After that third wave, the 1918 virus did not go away, but it did lose its extraordinary lethality, partly because many human immune systems now recognized it and partly because it lost the ability to easily invade the lungs. No longer a bloodthirsty murderer, it evolved into a seasonal influenza.

Scientists and other experts are still asking questions about the virus and the devastation it caused, including why the second wave was so much more lethal than the first. Researchers aren’t certain, and some argue that the first wave was caused by an ordinary seasonal influenza virus that was different from the pandemic virus; but the evidence seems overwhelming that the pandemic virus had both a mild and virulent form, causing mild as well as severe spring outbreaks, and then, for reasons that remain unclear, the virulent form of the virus became more common in the fall.

The way in which people reacted:

In New Haven, Connecticut, John Delano recalled, “Normally when someone was sick in those days [people] would bring food over to other families but…Nobody was coming in, nobody would bring food in, nobody came to visit.” In Perry County, Kentucky, the Red Cross chapter chairman begged for help, pleaded that there were “hundreds of cases…[of] people starving to death not from lack of food but because the well were panic stricken and would not go near the sick.”

Considering the current coronovirus outbreak, it was intriguing reading Barry’s predictions:

In recent years, two different bird influenza viruses have been infecting people directly: the H5N1 strain has struck in many nations, while H7N9 is still limited to China (see “The Birth of a Killer”). All told, these two avian influenza viruses had killed 1,032 out of the 2,439 people infected as of this past July—a staggering mortality rate. Scientists say that both virus strains, so far, bind only to cells deep in the lung and do not pass from person to person. If either one acquires the ability to infect the upper respiratory tract, through mutation or by swapping genes with an existing human virus, a deadly pandemic is possible.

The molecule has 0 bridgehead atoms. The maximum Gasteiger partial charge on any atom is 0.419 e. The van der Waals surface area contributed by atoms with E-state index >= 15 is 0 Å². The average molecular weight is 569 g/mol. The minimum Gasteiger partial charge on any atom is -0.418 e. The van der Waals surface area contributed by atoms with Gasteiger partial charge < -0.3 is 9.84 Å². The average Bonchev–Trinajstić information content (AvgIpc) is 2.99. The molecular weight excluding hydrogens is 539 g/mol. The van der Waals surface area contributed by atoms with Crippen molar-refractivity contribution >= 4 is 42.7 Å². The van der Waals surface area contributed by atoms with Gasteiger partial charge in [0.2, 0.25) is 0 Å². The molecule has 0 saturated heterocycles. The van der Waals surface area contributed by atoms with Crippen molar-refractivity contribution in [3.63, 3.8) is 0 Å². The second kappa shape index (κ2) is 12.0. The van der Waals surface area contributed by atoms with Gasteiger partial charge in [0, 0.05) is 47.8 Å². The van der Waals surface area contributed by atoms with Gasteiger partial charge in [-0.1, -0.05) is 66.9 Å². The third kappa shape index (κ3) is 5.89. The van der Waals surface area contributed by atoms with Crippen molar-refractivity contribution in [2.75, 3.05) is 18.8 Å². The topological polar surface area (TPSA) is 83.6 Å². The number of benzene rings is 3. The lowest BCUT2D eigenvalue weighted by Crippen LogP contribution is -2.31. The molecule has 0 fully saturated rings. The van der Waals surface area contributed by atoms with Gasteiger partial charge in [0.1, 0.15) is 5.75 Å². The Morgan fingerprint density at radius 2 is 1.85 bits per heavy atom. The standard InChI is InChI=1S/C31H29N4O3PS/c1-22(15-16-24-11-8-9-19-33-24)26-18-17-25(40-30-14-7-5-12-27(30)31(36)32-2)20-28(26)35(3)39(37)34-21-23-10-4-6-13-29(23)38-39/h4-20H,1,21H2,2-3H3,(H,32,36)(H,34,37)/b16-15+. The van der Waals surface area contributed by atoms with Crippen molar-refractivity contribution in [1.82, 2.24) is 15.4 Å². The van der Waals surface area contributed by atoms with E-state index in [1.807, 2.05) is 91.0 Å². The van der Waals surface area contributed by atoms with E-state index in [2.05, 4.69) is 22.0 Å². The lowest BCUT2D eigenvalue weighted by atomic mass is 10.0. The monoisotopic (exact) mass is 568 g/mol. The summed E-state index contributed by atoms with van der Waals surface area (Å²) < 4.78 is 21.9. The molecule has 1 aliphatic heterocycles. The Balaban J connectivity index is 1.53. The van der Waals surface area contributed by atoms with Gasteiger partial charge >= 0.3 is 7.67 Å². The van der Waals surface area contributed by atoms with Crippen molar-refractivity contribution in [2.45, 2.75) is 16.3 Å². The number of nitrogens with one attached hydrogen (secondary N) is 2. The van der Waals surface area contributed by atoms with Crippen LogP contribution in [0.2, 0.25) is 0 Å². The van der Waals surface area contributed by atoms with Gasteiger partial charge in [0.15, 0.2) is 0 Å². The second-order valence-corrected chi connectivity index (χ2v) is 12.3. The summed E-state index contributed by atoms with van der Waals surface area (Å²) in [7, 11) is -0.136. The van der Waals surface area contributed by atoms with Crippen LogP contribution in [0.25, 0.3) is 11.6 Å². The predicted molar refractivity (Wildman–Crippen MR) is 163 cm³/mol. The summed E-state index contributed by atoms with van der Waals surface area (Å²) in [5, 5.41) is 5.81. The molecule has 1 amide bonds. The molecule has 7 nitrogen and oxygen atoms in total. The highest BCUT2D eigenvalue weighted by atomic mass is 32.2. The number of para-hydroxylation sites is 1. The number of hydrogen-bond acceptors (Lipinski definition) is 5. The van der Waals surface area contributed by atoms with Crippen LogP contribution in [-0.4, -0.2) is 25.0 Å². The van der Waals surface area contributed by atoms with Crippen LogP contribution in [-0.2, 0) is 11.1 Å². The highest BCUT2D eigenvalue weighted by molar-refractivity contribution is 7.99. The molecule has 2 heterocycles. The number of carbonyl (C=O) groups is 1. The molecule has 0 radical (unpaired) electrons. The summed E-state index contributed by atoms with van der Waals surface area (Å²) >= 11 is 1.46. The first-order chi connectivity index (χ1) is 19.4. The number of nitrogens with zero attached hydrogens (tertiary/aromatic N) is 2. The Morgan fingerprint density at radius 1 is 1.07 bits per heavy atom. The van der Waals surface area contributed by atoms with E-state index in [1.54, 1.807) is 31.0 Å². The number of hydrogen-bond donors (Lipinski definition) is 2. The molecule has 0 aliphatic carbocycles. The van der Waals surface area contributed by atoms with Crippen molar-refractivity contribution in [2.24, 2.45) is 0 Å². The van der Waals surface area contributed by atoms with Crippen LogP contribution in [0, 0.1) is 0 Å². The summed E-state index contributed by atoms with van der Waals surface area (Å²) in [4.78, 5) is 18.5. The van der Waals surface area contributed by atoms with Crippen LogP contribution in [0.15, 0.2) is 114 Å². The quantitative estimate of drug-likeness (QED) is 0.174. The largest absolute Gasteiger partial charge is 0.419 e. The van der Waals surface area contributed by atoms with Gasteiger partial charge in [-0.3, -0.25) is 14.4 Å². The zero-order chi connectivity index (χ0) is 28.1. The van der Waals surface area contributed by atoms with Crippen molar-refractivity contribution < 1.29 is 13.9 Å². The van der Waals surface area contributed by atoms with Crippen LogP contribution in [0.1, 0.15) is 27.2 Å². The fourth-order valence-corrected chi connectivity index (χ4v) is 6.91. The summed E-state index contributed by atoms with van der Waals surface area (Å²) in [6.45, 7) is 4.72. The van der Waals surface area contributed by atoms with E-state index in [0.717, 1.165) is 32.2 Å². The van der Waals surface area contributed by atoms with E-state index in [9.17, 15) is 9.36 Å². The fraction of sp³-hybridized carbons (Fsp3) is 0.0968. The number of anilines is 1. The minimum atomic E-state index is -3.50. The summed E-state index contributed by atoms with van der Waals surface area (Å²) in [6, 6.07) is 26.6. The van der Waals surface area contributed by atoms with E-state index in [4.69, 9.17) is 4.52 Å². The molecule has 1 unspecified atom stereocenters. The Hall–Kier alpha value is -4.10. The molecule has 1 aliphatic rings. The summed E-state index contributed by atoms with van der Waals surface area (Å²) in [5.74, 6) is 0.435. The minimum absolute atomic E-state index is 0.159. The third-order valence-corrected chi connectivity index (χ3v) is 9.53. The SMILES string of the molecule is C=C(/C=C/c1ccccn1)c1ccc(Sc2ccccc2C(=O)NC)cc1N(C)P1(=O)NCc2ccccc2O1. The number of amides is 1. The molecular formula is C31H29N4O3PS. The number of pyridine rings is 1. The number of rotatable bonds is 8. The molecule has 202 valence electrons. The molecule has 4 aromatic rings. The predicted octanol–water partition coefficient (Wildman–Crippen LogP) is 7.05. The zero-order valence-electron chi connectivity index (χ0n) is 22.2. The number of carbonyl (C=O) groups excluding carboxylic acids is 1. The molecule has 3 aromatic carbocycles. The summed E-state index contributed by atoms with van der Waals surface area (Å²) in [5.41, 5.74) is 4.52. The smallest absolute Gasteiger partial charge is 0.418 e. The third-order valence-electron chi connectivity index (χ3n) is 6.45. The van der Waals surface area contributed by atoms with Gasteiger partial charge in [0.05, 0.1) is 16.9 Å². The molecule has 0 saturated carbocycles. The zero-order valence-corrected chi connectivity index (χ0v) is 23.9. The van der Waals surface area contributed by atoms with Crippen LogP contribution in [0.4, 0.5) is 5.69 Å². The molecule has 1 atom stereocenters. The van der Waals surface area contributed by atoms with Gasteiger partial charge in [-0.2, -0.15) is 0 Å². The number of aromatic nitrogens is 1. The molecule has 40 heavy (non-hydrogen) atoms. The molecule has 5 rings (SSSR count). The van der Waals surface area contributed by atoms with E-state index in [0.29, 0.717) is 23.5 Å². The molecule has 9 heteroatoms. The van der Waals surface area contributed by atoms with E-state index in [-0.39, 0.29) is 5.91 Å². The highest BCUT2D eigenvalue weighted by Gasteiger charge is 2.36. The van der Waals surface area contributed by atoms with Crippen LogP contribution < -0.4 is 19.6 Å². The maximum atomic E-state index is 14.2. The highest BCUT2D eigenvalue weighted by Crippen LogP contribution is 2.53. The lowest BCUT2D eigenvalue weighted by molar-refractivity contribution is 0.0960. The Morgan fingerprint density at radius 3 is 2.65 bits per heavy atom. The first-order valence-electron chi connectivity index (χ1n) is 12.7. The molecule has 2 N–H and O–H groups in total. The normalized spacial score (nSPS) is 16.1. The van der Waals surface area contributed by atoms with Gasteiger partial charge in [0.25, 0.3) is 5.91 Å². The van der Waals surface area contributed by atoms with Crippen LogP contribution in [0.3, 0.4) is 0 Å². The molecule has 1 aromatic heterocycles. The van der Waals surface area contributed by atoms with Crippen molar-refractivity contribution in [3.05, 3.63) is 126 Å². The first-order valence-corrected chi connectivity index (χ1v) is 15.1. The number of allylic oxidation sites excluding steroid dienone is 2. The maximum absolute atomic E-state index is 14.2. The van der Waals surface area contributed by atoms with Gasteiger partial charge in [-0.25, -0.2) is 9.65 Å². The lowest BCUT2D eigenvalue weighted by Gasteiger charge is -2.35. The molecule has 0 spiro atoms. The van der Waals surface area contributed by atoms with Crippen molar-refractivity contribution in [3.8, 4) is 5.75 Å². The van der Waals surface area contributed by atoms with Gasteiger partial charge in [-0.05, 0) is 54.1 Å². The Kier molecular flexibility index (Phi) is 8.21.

Liked Education resources for schools teachers and students – ABC Education (Splash)

The Australian Dream education resources explore five themes, which we recommend studying in the following order: (1) Introducing Adam Goodes (2) Cultural identity (3) History and truths (4) Racism (5) Resilience and reconciliation.

Bookmarked The Eleventh (abc.net.au)

The Eleventh is an explosive thriller teasing out everything you never knew about one of the most famous chapters of Australian political history — the downfall of Gough Whitlam. Host Alex Mann seeks out new clues and perspectives about what actually happened via first-hand accounts, many previously untold, bringing to life the scandals and subplots that changed the nation forever. Listen for free from your mobile device on the ABC listen app, Apple Podcasts or Google podcasts.

A podcast providing an in-depth look at Whitlam’s sacking in 1975.
Bookmarked How did the last Neanderthals live? (bbc.com)

In many ways, the last surviving Neanderthals are a mystery. But four caves in Gibraltar have given an unprecedented insight into what their lives might have been like.

It is interesting to read Melissa Hogenboom’s discussion of Neanderthals along side Peter Brannen’s reflection on the history of the earth.
Bookmarked The End of the Beginning (Stratechery by Ben Thompson)

In this understanding of tech dominance, the driver of generational change is a paradigm shift: from mainframes to personal computers, from desktop applications to the web, first on personal computers, and then on the web. Each shift brought a new company to dominance, and when the next shift arrives, so will new companies rise to prominence.

What, though, is the next shift?

Ben Thompson contends that there are no new paradigm shifts in regards to technology and instead we are moving into a time of diversification.

In other words, today’s cloud and mobile companies — Amazon, Microsoft, Apple, and Google — may very well be the GM, Ford, and Chrysler of the 21st century. The beginning era of technology, where new challengers were started every year, has come to an end; however, that does not mean the impact of technology is somehow diminished: it in fact means the impact is only getting started.

This has me thinking about Genevieve Bell’s argument that every company is a data company today. It also reminds me of Venkatesh Rao’s discussion of history in regards to the internet of beefs.

Liked ‘Port Arthur moment’: Business urges PM to lead on climate amid bushfire crisis (The Sydney Morning Herald)